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Normalisation and the wheel and uniformity

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With any recommended introduction or change of a practice, one needs to consider how it is to be implemented, they’ve even dedicated a science to it, a journal the whole lot! One group I have enjoyed reading is Carl Mays group and their normlisation process theory For somebody new to this area, the NPT seems to be quite practical, and importantly relevant and applicable to my work. More of this to come in the future no doubt.

Have been reading some interviews conducted with some infection prevention practitioners (for a colleague) and have come across some interesting comments. Possibly not original, but worth a thought, and actually, I think they are really relevant to my work (which I guess is why I remember them)…

“Everybody says dont re-invent the wheel. Well I think we should. If we didnt re-invent the wheel, we’d still have wooden wheels”

Well yeah, I can see their point. Sometimes the answer is there right in front of you, its just needs a tweek. In fact, you are not really re-inventing the wheel, you’re improving the current design…but I’m probably being a bit technical. It’s akin to the notion of “leveraging off existing systems”. Sometimes you do have to look at what is there, and and ask is it fit for purpose, or does it need a complete redesign? On this point, Australia already has a national surveillance program, it just doesn’t include HAIs. The Communicable Diseases Network of Australia (CDNA) has been in existence now for a few decades and collates data from the States and Territories on notifiable infectious diseases. It has direct links to the Chief Medical Officer, has widespread jurisdictional buy in, and expertise in surveillance. Although not all States and Territories have identical lists of notifiable diseases, where feasible, CDNA collates data and produces national figures. This gives us an understanding of the epidemiology of these diseases in Australia. So why don’t we just tell them to start collating data on HAIs? Well I guess they could, though with the variation of practices and poor agreement already identified, the data collated would have so many footnotes and  conditions attached to it, we know it wouldn’t be worth doing. But lets just say, one day in the future, we are all doing HAI surveillance the same way, could they collate and publish it then? Most likely, with a few resources dedicated to HAI (is this starting to sound like an Australian version of CDC? Imagine!) we could have embedded a national HAI program into am already exiting structure (the wooden wheel?). But what then? With the existing CDNA, if a notifiable disease is identified it is up to the relevant State or Territory department to manage the situation, launch an outbreak investigation, inspect kitchens, notify schools, whatever. But what happens if a concern (an increase) with a HAI is identified? Who is going to look into it then? Who is the “action” arm of this process? And that’s where it all falls down. Not all of our State or Territories have an action arm. And of course, whats the point of surveillance if there is no action…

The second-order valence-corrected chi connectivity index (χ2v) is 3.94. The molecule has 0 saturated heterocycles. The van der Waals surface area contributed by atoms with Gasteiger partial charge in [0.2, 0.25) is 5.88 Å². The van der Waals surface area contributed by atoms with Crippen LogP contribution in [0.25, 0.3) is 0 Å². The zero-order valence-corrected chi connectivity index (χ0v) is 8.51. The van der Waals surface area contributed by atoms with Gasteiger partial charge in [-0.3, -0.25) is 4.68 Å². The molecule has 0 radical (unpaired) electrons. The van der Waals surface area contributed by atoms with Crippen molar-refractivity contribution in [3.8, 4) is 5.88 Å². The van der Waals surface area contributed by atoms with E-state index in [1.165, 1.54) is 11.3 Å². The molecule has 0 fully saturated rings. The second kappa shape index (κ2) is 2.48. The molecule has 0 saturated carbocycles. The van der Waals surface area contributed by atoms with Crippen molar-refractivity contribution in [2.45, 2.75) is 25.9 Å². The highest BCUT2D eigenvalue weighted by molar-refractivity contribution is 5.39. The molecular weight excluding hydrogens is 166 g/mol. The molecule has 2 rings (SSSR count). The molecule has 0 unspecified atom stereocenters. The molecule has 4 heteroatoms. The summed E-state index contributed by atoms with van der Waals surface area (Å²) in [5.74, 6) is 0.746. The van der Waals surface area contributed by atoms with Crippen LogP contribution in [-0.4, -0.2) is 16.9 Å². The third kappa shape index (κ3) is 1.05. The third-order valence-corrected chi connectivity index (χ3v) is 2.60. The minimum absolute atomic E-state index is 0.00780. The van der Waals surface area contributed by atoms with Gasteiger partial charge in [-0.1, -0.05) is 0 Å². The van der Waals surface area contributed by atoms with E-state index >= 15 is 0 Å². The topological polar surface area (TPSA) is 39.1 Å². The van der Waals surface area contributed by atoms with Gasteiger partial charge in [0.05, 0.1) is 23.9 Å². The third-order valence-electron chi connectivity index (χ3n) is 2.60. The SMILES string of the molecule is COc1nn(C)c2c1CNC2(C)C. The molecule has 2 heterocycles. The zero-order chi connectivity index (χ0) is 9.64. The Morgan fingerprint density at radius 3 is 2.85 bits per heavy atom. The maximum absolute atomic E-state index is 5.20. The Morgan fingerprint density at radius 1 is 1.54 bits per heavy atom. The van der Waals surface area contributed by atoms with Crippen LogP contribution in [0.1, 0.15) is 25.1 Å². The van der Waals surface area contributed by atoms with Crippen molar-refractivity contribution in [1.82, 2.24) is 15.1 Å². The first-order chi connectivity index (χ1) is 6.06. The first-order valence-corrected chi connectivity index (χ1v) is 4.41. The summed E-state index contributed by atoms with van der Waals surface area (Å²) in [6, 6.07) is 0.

So, simply put, with no action arm, why bother collecting the data. If we are ever going to have a national surveillance program, we must not only consider the process of collecting, analysing and feeding back data, we need to also consider the who is going to govern the interventions. If its not data for action, then don’t bother.


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